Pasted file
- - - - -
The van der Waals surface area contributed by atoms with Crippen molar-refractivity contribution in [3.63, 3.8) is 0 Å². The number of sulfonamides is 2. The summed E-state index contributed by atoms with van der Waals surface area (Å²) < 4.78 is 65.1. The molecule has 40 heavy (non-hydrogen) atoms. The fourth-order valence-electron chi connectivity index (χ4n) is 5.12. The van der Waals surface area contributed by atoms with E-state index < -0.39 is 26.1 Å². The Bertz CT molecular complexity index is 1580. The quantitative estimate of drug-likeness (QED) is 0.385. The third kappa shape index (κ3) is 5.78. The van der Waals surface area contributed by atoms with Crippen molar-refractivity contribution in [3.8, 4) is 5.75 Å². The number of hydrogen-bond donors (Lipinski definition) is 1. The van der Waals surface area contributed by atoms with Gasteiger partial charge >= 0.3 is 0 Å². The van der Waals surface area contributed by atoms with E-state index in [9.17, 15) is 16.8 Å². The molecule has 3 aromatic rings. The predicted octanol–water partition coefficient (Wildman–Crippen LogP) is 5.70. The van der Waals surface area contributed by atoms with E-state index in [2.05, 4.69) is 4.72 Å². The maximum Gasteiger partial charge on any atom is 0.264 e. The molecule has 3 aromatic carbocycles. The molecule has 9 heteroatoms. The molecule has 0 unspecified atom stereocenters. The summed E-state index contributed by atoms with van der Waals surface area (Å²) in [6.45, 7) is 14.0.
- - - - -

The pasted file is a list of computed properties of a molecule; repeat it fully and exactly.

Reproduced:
The van der Waals surface area contributed by atoms with Crippen molar-refractivity contribution in [3.63, 3.8) is 0 Å². The number of sulfonamides is 2. The summed E-state index contributed by atoms with van der Waals surface area (Å²) < 4.78 is 65.1. The molecule has 40 heavy (non-hydrogen) atoms. The fourth-order valence-electron chi connectivity index (χ4n) is 5.12. The van der Waals surface area contributed by atoms with E-state index < -0.39 is 26.1 Å². The Bertz CT molecular complexity index is 1580. The quantitative estimate of drug-likeness (QED) is 0.385. The third kappa shape index (κ3) is 5.78. The van der Waals surface area contributed by atoms with Crippen molar-refractivity contribution in [3.8, 4) is 5.75 Å². The number of hydrogen-bond donors (Lipinski definition) is 1. The van der Waals surface area contributed by atoms with Gasteiger partial charge >= 0.3 is 0 Å². The van der Waals surface area contributed by atoms with E-state index in [9.17, 15) is 16.8 Å². The molecule has 3 aromatic rings. The predicted octanol–water partition coefficient (Wildman–Crippen LogP) is 5.70. The van der Waals surface area contributed by atoms with E-state index in [2.05, 4.69) is 4.72 Å². The maximum Gasteiger partial charge on any atom is 0.264 e. The molecule has 3 aromatic carbocycles. The molecule has 9 heteroatoms. The molecule has 0 unspecified atom stereocenters. The summed E-state index contributed by atoms with van der Waals surface area (Å²) in [6.45, 7) is 14.0.